Firstly they reduced the size of all their chocolate blocks, with the family block going down from 250g to 200g - and disguised this fact by changing the traditional paper and foil packaging to a cardboard casing which mirrored the old size exactly, while containing 50g less chocolate. You can see it here:

Secondly they reduced the cocoa content from 26% down to 21% - which is only one percent more than the minimum required to still call the product "chocolate"; and thirdly, they replaced the traditional (and many would say essential) cocoa butter with vegetable fat including palm oil.

Not a good look, especially when you find out that palm oil is a big big no-no if you care about the environment, global warming, or the threat to the world's few remaining habitats in Indonesia for endangered Sumatran tigers, Javan rhinoceroses and orang-utans.

In April 2008 Greenpeace launched a campaign in a number of countries to push companies at various points along the palm oil supply chain into supporting measures to protect rainforests from further plantation expansion.

From Greenpeace: Palm oil:

Demand for palm oil is growing and fast. At the moment, most of it ends up in hundreds of food products - from margarine and chocolate to cream cheese and oven chips - although it's also used in cosmetics and increasingly, for use in biodiesel. But the cost to the environment and the global climate is devastating - to feed this demand, tropical rainforests and peatlands in South East Asia are being torn up to provide land for oil palm plantations.

When Cadbury's switched to palm oil in their chocolate they claimed that, being a member of the Roundtable on Sustainable Palm Oil (RSPO) meant that they were only using sustainable palm oil, but Greenpeace refutes that claim. They say:
The RSPO was established in 2001 as a market-led initiative to reform the way palm oil is produced, processed and used, with clear standards on the production of sustainable palm oil. Members include companies all along the supply chain, from big name companies such as Unilever, Cadbury's, Nestlé and Tesco, to suppliers such as Cargill, ADM and Indonesian-based Duta Palma.

As it currently stands, even though member companies are paying lip-service to forest and peatland protection, the reality is very different. The existing standards developed by the RSPO will not prevent forest and peatland destruction, and a number of RSPO members are taking no steps to avoid the worst practices of the palm oil industry. Some like palm oil processor Duta Palma, an RSPO member, are directly involved in deforestation. Worse still, at present the RSPO itself is creating the illusion of sustainable palm oil, justifying the expansion of the industry.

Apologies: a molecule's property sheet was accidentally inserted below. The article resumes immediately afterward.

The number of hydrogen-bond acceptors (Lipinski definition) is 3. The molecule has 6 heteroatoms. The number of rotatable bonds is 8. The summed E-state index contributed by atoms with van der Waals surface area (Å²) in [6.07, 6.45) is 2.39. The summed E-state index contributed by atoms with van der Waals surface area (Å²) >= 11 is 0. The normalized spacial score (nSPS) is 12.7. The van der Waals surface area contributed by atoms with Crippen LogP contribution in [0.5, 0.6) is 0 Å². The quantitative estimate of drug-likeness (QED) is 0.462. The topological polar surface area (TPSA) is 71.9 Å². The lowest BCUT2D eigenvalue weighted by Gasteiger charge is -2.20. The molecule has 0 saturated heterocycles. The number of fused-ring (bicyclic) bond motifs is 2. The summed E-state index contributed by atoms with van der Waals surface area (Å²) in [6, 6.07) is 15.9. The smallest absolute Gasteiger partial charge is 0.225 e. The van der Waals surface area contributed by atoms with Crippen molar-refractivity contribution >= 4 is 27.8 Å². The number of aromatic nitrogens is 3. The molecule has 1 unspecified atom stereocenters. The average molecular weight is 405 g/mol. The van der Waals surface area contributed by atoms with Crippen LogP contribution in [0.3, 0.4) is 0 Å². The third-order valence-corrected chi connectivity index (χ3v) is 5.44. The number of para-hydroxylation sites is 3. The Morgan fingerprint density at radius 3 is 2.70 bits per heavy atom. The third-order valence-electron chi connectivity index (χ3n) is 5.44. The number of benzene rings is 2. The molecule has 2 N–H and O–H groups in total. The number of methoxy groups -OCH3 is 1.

The destruction of rainforests and peatlands to make way for palm oil plantations in Indonesia has a devastating effect on the already shrinking habitats of a number of endangered species, and also contributes to global warming. As Greenpeace explains:
The manufacturers of these products - Nestlé, Procter & Gamble, and Unilever - are sourcing their palm oil from suppliers who aren't picky about where they site their plantations. As the volunteers at the Forest Defenders Camp in Sumatra have seen, this includes tearing up areas of pristine forest then draining and burning the peatlands.

Indonesia's peatlands act as huge carbon stores so replacing them with plantations them not only threatens the amazing biodiversity, including the rare Sumatran tiger, it also releases huge volumes of greenhouse gases into the atmosphere. They only cover 0.1 per cent of the land on Earth, but thanks in part to the activities of the palm oil industry they contribute 4 per cent to global emissions. If expansion of the palm oil industry continues unabated, that figure can only rise.